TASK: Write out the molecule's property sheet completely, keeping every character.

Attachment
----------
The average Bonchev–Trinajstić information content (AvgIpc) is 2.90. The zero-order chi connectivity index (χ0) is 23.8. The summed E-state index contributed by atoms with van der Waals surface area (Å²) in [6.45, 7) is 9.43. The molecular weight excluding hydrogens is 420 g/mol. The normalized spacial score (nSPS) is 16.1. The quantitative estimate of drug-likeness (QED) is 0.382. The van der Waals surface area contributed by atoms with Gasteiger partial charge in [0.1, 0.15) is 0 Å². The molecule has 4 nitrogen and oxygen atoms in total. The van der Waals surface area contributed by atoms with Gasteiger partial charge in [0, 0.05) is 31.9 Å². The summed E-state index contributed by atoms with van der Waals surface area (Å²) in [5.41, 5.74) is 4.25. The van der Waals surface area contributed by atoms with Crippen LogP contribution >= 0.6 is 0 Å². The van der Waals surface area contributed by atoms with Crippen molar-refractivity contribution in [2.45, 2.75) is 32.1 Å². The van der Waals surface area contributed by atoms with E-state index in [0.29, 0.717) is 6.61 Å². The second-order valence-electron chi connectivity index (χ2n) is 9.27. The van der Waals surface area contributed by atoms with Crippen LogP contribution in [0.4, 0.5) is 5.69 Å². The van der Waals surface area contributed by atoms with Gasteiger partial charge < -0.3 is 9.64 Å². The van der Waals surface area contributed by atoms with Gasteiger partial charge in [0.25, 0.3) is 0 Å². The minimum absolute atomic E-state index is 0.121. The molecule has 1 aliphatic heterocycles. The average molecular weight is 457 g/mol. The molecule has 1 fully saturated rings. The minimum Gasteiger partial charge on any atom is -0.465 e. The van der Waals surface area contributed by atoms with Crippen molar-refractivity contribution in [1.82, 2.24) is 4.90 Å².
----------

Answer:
The average Bonchev–Trinajstić information content (AvgIpc) is 2.90. The zero-order chi connectivity index (χ0) is 23.8. The summed E-state index contributed by atoms with van der Waals surface area (Å²) in [6.45, 7) is 9.43. The molecular weight excluding hydrogens is 420 g/mol. The normalized spacial score (nSPS) is 16.1. The quantitative estimate of drug-likeness (QED) is 0.382. The van der Waals surface area contributed by atoms with Gasteiger partial charge in [0.1, 0.15) is 0 Å². The molecule has 4 nitrogen and oxygen atoms in total. The van der Waals surface area contributed by atoms with Gasteiger partial charge in [0, 0.05) is 31.9 Å². The summed E-state index contributed by atoms with van der Waals surface area (Å²) in [5.41, 5.74) is 4.25. The van der Waals surface area contributed by atoms with Crippen LogP contribution >= 0.6 is 0 Å². The van der Waals surface area contributed by atoms with Crippen molar-refractivity contribution in [2.45, 2.75) is 32.1 Å². The van der Waals surface area contributed by atoms with E-state index in [0.29, 0.717) is 6.61 Å². The second-order valence-electron chi connectivity index (χ2n) is 9.27. The van der Waals surface area contributed by atoms with Crippen LogP contribution in [0.4, 0.5) is 5.69 Å². The van der Waals surface area contributed by atoms with Gasteiger partial charge < -0.3 is 9.64 Å². The van der Waals surface area contributed by atoms with Gasteiger partial charge in [0.25, 0.3) is 0 Å². The minimum absolute atomic E-state index is 0.121. The molecule has 1 aliphatic heterocycles. The average molecular weight is 457 g/mol. The molecule has 1 fully saturated rings. The minimum Gasteiger partial charge on any atom is -0.465 e. The van der Waals surface area contributed by atoms with Crippen molar-refractivity contribution in [1.82, 2.24) is 4.90 Å².